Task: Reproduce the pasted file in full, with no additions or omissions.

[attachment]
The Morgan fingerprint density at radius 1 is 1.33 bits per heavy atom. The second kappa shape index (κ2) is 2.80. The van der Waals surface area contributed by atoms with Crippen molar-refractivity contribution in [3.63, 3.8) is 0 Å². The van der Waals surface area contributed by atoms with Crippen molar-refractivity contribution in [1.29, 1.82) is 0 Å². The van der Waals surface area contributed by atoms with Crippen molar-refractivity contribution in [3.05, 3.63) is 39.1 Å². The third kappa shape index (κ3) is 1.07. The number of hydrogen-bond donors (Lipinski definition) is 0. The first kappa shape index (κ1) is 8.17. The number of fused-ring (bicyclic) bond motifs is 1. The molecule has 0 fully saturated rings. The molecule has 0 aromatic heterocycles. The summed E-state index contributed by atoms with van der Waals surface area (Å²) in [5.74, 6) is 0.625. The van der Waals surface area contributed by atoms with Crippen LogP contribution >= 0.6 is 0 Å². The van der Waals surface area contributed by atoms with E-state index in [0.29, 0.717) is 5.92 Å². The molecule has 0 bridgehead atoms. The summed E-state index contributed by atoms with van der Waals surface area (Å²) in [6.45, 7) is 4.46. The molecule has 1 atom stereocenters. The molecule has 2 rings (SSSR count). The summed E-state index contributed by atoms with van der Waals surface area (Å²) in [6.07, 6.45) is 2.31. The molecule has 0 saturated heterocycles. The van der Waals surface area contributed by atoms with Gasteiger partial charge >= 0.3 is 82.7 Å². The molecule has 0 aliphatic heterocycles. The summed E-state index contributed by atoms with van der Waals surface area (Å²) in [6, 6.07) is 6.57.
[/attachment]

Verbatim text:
The Morgan fingerprint density at radius 1 is 1.33 bits per heavy atom. The second kappa shape index (κ2) is 2.80. The van der Waals surface area contributed by atoms with Crippen molar-refractivity contribution in [3.63, 3.8) is 0 Å². The van der Waals surface area contributed by atoms with Crippen molar-refractivity contribution in [1.29, 1.82) is 0 Å². The van der Waals surface area contributed by atoms with Crippen molar-refractivity contribution in [3.05, 3.63) is 39.1 Å². The third kappa shape index (κ3) is 1.07. The number of hydrogen-bond donors (Lipinski definition) is 0. The first kappa shape index (κ1) is 8.17. The number of fused-ring (bicyclic) bond motifs is 1. The molecule has 0 fully saturated rings. The molecule has 0 aromatic heterocycles. The summed E-state index contributed by atoms with van der Waals surface area (Å²) in [5.74, 6) is 0.625. The van der Waals surface area contributed by atoms with Crippen LogP contribution >= 0.6 is 0 Å². The van der Waals surface area contributed by atoms with E-state index in [0.29, 0.717) is 5.92 Å². The molecule has 0 bridgehead atoms. The summed E-state index contributed by atoms with van der Waals surface area (Å²) in [6.45, 7) is 4.46. The molecule has 1 atom stereocenters. The molecule has 2 rings (SSSR count). The summed E-state index contributed by atoms with van der Waals surface area (Å²) in [6.07, 6.45) is 2.31. The molecule has 0 saturated heterocycles. The van der Waals surface area contributed by atoms with Gasteiger partial charge >= 0.3 is 82.7 Å². The molecule has 0 aliphatic heterocycles. The summed E-state index contributed by atoms with van der Waals surface area (Å²) in [6, 6.07) is 6.57.